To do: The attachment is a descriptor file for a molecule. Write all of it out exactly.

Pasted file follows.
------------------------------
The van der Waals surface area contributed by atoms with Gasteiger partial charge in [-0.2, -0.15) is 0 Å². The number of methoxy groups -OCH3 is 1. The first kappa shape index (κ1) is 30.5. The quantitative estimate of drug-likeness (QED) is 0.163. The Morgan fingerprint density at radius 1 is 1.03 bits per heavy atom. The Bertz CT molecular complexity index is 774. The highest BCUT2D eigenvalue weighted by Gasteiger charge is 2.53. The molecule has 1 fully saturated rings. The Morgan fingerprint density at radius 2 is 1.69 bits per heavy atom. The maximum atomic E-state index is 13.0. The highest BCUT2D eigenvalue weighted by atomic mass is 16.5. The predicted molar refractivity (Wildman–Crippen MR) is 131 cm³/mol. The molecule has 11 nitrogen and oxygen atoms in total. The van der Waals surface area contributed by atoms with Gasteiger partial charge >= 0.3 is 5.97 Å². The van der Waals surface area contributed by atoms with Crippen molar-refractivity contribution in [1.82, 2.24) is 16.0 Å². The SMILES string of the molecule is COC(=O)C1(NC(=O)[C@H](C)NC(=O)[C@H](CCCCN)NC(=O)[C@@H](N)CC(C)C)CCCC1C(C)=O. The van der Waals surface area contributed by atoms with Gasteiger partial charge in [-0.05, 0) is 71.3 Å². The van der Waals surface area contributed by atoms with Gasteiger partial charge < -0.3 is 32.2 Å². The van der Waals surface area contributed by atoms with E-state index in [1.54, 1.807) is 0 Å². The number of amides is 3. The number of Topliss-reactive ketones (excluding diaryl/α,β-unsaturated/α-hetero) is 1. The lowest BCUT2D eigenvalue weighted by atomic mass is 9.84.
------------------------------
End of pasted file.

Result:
The van der Waals surface area contributed by atoms with Gasteiger partial charge in [-0.2, -0.15) is 0 Å². The number of methoxy groups -OCH3 is 1. The first kappa shape index (κ1) is 30.5. The quantitative estimate of drug-likeness (QED) is 0.163. The Morgan fingerprint density at radius 1 is 1.03 bits per heavy atom. The Bertz CT molecular complexity index is 774. The highest BCUT2D eigenvalue weighted by Gasteiger charge is 2.53. The molecule has 1 fully saturated rings. The Morgan fingerprint density at radius 2 is 1.69 bits per heavy atom. The maximum atomic E-state index is 13.0. The highest BCUT2D eigenvalue weighted by atomic mass is 16.5. The predicted molar refractivity (Wildman–Crippen MR) is 131 cm³/mol. The molecule has 11 nitrogen and oxygen atoms in total. The van der Waals surface area contributed by atoms with Gasteiger partial charge >= 0.3 is 5.97 Å². The van der Waals surface area contributed by atoms with Crippen molar-refractivity contribution in [1.82, 2.24) is 16.0 Å². The SMILES string of the molecule is COC(=O)C1(NC(=O)[C@H](C)NC(=O)[C@H](CCCCN)NC(=O)[C@@H](N)CC(C)C)CCCC1C(C)=O. The van der Waals surface area contributed by atoms with Gasteiger partial charge in [-0.05, 0) is 71.3 Å². The van der Waals surface area contributed by atoms with Gasteiger partial charge < -0.3 is 32.2 Å². The van der Waals surface area contributed by atoms with E-state index in [1.54, 1.807) is 0 Å². The number of amides is 3. The number of Topliss-reactive ketones (excluding diaryl/α,β-unsaturated/α-hetero) is 1. The lowest BCUT2D eigenvalue weighted by atomic mass is 9.84.